Traditionally, architects have contributed little to housing for the Third World urban poor. Those who opt to work for the poor need to rethink their roles; the numbers are overwhelming, the issues complex and the resources are very limited. One solution is to use land as a resource to produce housing for the urban poor, by allowing them access to it to build their homes. A study was conducted of such initiatives in a case study in India: The Aranya Housing Project, completed in 1988 and considered a model project.
Indore, India in the early 1980’s was facing a shortage of Housing. It had been estimated that approximately 51,000 families were homeless or living in illegal settlements. The Indore Development Authority initiated an affordable housing project for 60,000 people that would tackle this issue and at the same time be affordable to the government and urban poor. Previous efforts by the government to provide low-cost urban housing in India were aimed at supplying ready-built units. However, it took too long to construct a complete house and it became expensive for the low income group and also ate up too many resources.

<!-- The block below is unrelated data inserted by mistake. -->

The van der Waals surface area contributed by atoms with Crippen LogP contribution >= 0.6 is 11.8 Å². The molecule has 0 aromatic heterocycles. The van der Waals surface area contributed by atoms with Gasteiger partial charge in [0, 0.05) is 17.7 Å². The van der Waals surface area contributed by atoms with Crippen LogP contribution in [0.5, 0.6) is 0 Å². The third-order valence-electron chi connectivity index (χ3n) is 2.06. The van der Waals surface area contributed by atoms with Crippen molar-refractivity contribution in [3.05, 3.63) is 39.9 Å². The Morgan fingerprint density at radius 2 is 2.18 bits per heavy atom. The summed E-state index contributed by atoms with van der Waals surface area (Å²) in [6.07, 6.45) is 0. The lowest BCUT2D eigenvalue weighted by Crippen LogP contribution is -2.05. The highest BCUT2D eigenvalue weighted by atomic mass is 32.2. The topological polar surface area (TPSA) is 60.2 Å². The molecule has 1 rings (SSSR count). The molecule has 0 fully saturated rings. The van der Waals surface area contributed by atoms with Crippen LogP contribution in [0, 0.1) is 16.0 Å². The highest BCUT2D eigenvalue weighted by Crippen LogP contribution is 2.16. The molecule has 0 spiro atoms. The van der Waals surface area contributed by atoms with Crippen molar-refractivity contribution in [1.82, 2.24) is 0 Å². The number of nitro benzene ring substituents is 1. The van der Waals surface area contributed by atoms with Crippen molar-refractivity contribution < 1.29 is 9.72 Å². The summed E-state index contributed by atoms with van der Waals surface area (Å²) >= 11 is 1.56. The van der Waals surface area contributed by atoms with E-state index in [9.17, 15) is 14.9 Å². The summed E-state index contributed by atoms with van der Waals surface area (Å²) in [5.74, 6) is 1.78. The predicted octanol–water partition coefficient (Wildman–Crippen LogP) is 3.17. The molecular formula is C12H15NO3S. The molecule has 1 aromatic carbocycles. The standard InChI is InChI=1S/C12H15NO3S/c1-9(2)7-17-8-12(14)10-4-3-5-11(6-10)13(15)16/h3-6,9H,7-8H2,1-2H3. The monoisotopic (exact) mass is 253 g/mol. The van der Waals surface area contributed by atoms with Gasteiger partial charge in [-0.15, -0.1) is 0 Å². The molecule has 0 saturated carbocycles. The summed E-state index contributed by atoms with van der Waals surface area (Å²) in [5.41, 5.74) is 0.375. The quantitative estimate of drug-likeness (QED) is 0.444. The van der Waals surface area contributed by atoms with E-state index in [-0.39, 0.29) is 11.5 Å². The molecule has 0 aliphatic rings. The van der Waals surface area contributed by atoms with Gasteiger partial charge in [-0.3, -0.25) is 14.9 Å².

A rectilinear site of 86 hectares was designed to accommodate over 6,500 dwellings, largely for the Weaker Economic Section. This was an integrated approach for ‘a sustainable society’ where the mix of different economic levels of society could stay together.
Full article at Architecture in Development